5 Repaying Compensation in Later Year - Hard
Original payment Included in income in year of original payment – “claim of right” doctrine Employee does not amend return for year of original payment Repayment – tax treatment does not depend on repayment mode If held back from other compensation, reported on W-2 as wages and income Example: $10 clawback held back from $100 compensation otherwise payable Paycheck after holdback = $90 W-2 income and wages = $100 Tax treatment same as if employer pays $100 salary, employee pays clawback by writing $10 check to employer Rosina B. Barker December 16, 2010

6 Minimizing Tax on Repaid Compensation
Our example: Employee receives $10 bonus in 2010, subject to income tax Employee repays $10 bonus in 2012, from after-tax income OR $10 withhold from employee’s 2010 compensation, reported on W-2 as wages and income Miscellaneous itemized deduction under section 162 or 165(c)(1) in connection with employee’s “trade or business” of being an employee 2% floor Alternative minimum tax (AMT) Section 1341 “claim of right” deduction/credit No 2% floor No AMT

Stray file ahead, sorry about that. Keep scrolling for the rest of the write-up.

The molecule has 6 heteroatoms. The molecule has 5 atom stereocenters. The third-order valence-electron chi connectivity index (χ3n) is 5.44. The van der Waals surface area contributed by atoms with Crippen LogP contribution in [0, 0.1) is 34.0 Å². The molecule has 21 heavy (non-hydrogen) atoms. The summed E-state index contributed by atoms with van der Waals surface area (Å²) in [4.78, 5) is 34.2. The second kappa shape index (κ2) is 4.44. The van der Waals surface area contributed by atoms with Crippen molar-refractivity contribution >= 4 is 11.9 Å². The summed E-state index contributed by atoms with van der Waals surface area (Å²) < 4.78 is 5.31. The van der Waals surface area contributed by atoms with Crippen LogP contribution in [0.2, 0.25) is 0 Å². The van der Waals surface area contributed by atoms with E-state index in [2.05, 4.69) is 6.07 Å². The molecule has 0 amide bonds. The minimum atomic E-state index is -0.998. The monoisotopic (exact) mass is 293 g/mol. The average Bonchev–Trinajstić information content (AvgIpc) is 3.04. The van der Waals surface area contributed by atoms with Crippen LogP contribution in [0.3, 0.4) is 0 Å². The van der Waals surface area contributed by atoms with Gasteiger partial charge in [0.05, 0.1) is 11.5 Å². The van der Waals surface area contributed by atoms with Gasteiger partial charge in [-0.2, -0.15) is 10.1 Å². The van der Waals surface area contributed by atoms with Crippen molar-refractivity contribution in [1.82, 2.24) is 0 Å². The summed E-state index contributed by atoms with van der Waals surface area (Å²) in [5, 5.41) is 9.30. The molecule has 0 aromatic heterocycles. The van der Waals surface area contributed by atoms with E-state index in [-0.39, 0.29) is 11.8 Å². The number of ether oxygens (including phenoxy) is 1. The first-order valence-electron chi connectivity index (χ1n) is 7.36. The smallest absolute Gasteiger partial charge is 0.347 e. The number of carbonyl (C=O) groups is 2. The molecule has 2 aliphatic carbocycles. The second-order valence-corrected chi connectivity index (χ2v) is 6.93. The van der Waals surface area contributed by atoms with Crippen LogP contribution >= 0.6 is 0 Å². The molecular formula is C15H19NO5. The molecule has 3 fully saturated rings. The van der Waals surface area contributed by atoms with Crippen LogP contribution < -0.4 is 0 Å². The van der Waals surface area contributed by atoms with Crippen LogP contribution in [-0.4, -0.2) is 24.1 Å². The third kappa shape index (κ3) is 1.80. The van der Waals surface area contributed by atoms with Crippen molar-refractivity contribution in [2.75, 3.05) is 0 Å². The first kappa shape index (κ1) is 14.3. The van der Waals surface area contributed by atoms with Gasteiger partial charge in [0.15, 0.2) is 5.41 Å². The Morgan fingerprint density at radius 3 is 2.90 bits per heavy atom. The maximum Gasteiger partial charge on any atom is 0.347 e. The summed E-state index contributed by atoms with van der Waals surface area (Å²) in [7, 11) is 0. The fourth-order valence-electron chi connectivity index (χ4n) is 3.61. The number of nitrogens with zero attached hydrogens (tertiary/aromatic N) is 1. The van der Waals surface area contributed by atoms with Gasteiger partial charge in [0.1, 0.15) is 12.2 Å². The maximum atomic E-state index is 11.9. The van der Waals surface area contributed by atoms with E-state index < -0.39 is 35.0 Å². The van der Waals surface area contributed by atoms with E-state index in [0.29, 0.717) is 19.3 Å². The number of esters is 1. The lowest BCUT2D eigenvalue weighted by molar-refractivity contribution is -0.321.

7 Minimizing Tax on Repaid Compensation – Take 2
Possible alternative approach Repayment via hold back is excludable from wages income Arguable theoretical support in section 162 “unreasonable compensation” cases See also Revenue Ruling But see PLR Issues under doctrine of consistency Risk is on employer – possible under-withholding